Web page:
This was answered by Carl Cambria, a UFT Manhattan Borough Representative, (whose job description includes lobbying elected officials): “So the likelihood of us breaking the pattern is very slim. Never happened in the city’s history. Gone to arbitration and in other places, it’s not broken. We’re not gonna break the pattern. In terms of how high our wage increases will go, you can’t expect them to go much higher than DC37.”

The UFT policy of implementing the demands of the ruling class will come as no surprise to educators. The UFT bureaucracy was instrumental in reopening school buildings during the pandemic and promoting the lies of mayors Bill de Blasio and Eric Adams that the schools were the safest places in the city because test results showed constantly low COVID positivity rates. 

As is well known among educators, this was the result of systematic under-testing of both students and staff. In fact, the schools were vectors of viral transmission and were responsible for the infection and death of staff, students and the broader community. 

Today the Unity Caucus ruling faction—and for that matter, every single one of the loyal opposition groups in the union—behaves as if the pandemic were over. None of them calls for even limited COVID mitigations such as masking, social distancing and testing, measures that successive Democratic Party administrations have ended.

Yet another sign that educators can expect a rotten deal is the fact that the UFT’s president, Michael Mulgrew, has taken the lead in saving New York City $600 million annually by helping the Municipal Labor Committee (MLC), an umbrella organization of the bureaucracies of all the city unions, replace traditional Medicare benefits for city retirees with subpar, privatized health care known as Medicare Advantage, which requires pre-authorization and can deny retirees “medically necesary” care.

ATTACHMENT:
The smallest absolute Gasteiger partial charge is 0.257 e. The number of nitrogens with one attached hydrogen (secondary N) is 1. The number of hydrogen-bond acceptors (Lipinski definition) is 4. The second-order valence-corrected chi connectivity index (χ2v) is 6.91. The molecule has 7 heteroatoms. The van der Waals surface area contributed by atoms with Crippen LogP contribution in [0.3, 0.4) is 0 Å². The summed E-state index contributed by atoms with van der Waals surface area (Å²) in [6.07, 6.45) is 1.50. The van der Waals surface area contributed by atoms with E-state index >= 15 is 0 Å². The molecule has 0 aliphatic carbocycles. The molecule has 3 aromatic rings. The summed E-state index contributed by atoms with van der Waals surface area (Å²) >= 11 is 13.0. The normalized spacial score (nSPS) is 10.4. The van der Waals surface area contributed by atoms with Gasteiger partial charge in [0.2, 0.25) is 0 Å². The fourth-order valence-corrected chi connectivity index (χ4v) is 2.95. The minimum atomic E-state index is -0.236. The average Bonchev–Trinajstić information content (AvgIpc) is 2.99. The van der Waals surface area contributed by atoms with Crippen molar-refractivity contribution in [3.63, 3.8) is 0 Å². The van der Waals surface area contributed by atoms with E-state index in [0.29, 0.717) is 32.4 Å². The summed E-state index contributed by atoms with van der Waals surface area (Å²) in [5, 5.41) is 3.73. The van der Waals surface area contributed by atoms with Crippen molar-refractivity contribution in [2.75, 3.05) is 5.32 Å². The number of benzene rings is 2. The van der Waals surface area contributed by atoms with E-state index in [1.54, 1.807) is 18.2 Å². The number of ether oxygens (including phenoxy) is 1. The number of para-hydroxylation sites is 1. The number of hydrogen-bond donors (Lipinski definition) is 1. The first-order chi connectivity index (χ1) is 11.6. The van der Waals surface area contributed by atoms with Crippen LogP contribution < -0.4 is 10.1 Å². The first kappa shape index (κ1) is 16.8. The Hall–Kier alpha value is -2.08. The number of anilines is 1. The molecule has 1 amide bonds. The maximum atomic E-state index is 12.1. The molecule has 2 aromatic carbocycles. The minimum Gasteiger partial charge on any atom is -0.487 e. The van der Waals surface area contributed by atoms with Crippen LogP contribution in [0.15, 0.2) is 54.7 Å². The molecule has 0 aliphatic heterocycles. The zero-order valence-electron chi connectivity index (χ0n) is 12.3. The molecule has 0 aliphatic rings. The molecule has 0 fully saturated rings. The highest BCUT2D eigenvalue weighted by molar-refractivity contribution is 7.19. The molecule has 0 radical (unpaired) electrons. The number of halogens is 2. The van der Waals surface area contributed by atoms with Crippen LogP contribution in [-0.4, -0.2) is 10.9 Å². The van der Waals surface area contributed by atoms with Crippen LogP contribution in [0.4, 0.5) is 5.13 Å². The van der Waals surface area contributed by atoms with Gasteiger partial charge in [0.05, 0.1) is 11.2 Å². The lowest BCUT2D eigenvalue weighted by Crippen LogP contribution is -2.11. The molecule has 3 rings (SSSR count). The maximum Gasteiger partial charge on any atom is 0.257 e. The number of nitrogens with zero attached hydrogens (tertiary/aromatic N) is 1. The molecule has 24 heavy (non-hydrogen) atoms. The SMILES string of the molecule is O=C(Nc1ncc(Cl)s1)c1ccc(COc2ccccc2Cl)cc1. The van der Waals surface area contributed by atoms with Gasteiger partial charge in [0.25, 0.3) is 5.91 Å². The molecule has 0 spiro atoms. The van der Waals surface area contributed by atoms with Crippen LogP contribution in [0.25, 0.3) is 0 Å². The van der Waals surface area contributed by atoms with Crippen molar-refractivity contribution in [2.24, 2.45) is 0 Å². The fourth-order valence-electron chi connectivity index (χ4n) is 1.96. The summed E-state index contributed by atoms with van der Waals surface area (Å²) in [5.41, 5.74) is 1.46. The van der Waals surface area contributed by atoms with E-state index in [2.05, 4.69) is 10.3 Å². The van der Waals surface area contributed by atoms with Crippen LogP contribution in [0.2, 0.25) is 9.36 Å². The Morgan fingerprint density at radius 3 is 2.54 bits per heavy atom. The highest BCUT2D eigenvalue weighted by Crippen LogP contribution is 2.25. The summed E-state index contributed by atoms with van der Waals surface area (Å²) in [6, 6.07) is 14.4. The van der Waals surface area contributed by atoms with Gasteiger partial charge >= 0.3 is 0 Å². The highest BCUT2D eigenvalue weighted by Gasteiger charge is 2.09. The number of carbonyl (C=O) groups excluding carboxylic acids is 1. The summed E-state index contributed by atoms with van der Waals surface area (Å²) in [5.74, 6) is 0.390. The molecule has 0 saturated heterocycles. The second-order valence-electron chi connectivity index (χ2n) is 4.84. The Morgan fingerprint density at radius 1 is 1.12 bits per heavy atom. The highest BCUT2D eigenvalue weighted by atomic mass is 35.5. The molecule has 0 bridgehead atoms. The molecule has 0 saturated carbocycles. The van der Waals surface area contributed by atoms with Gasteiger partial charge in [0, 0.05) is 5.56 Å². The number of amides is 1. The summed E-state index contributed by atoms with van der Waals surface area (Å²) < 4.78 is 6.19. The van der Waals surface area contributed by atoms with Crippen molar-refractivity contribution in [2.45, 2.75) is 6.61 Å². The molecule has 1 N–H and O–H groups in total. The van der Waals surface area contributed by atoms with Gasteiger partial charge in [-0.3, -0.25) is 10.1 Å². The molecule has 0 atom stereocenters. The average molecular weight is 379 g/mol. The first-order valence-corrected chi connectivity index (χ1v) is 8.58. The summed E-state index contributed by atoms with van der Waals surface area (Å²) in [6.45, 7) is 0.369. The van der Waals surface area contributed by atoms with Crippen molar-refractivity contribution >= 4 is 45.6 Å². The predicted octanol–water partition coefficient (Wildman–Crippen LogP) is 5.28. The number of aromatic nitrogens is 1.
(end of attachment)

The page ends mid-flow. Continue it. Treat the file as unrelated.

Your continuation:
The surest sign that a betrayal is coming has been the uptick in activity by the bureaucratic apparatus. It has mobilized dozens, if not scores, of its hangers-on—with the assistance of MORE in demonstrations in front of school buildings as well as “grade-ins” to demonstrate that teachers have onerous duties outside of the classroom, which of course they do. Its slogan is to decry “DOE decisions and the lack of educator autonomy.” This, however, is a diversion aimed at burying the issues of wages and medical benefits.